Suboxone is a pharmaceutical drug that is used to help treat those in Kentucky who are struggling with addiction to heroin, fentanyl, or any other opioid drug. Suboxone is a combination of buprenorphine and naloxone. This medically assisted treatment (MAT) option is solely available through a doctor licensed to prescribe Subxone in Kentucky who have completed addiction requirements to prescribe Suboxone to patients addicted to opioids and are seeking help. To minimize the likelihood of abuse, Suboxone doctors may require that patients come and take their dose at their office at the beginning.
Before the year 2000, Methadone was the most frequently used drug used for opioid addiction management, with the caveat that it could only be distributed by a clinic licensed for methadone treatment. These limitations made it difficult to access MAT for addiction to opioid drugs. The Drug Addiction Treatment Act of 2000 made it possible for individual doctors to be able to apply for a waiver, opening the door for individual practitioners to prescribe Suboxone. However, there are still strict regulations these doctors must follow that limit treatment. This includes the number of patients they are able to treat for opioid addiction.
Choosing a Kentucky Suboxone Doctor
When choosing a Suboxone Doctor in Kentucky there are numerous factors to consider. To get the best success with MAT, selecting a Suboxone doctor that provides attentive care is key to achieving lasting recovery. Connect with the license practitioner and inquire regarding their Suboxone treatment practices, if they ever allow patients to take a few doses of Suboxone home to be self-administered, and how long before they might begin allowing patients to self-administer multiple doses.
A few common factors that are important to consider when looking for a Suboxone doctor include whether they are taking new patients, how far they are from the patient, and if their office hours align with the addict’s schedule Because of limits on the number of patients a license practitioner can care for, it may be difficult to find a qualified license practitioner in or near Kentucky. However, if you have various personal responsibilities, then driving a long distance every day for your Suboxone treatment may be difficult. Our directory or helpline can assist you in selecting a license practitioner whose location and office hours work well for you and who is currently accepting new patients.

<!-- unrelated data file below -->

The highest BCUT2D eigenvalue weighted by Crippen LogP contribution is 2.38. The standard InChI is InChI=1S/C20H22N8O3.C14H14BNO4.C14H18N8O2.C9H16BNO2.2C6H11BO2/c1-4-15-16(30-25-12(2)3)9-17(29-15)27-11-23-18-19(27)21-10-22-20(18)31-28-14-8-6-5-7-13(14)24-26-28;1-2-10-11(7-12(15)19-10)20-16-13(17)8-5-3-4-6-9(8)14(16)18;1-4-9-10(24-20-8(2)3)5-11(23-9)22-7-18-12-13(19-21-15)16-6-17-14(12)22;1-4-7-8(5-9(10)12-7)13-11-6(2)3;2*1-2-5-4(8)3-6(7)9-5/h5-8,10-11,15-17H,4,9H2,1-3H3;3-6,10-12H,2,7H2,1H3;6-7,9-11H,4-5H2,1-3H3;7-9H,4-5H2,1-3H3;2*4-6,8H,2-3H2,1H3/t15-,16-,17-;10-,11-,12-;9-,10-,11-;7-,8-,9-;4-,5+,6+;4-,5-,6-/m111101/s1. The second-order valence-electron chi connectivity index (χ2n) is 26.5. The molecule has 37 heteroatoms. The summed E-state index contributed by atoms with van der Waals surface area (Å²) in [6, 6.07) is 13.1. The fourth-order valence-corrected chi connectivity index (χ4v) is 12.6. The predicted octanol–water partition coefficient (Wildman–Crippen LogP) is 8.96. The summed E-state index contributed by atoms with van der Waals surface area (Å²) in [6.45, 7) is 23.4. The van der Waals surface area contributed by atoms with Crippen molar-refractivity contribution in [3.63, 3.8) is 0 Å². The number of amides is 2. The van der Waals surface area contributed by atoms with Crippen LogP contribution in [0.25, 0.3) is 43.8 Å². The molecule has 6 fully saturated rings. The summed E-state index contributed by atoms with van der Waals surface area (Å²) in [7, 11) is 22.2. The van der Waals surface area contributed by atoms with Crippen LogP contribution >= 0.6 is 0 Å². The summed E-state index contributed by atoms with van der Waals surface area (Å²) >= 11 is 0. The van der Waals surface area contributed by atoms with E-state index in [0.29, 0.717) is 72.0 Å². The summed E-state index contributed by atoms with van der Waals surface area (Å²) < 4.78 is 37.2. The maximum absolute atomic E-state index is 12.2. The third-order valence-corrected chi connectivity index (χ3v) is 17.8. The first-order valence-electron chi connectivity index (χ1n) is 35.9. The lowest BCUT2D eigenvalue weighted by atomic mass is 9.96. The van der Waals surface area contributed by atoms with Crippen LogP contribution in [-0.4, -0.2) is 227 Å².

Success Rates of Suboxone Maintenance and Medically Assisted Detox
The success rates of Suboxone and Medically Assisted Detox fluctuate considerably, frequently depending on the quality of care. Not all Suboxone Doctors or Medically Assisted Detoxes are equal. Unfortunately, the healthcare industry is rampant with fraud, and even the Suboxone Maintenance industry is not immune to that. A reputable Suboxone doctor is suggested to improve the chances of success with Suboxone maintenance assisted treatment.
Suboxone Doctors accept various insurance plans and cash payments. Always talk with the Suboxone Doctor, as to what their payment options are. Keep in mind that depending on the doctor, even if they accept insurance, they may not accept yours. If your doctor is in-network with your provider, make certain you ask them what additional out of pocket costs may be associated. Lastly, always contact your insurance to check your deductible, out of pockets, and copays prior to going to the Suboxone Doctor in Kentucky.
Alternatives to Suboxone Treatment in Kentucky
Suboxone is only one of several treatment options for opioid addiction. There are alternative medication assisted treatments that have previously been used in Kentucky to treat addiction to opiates, including methadone and Naltrexone. These medications might be available to you but have different regulations. For example, methadone can only be administered at a licensed methadone clinic and not by an individual practitioner. For people who are motivated to break free from addiction and who have a supportive home environment or who live in a sober house, these medically assisted treatment options could be a good option for you.
The following are indications that an individual is NOT a valid candidate for Suboxone treatment:
- Presence of thoughts of suicide
- Untreated dual diagnosis
- Alcohol dependence
- Previous allergic reaction to Suboxone
- Drug interactions with other medications
- Past abuse of medication assisted treatments
Addicts who may not be able to receive Suboxone treatment, going cold turkey may be the best alternative option. Addicts who plan to go through a clean-slate withdrawal can expect intense flu-like withdrawal symptoms and intense cravings. It is strongly recommended to reach out to a Kentucky opioid detox facility that can provide continuous care and monitoring.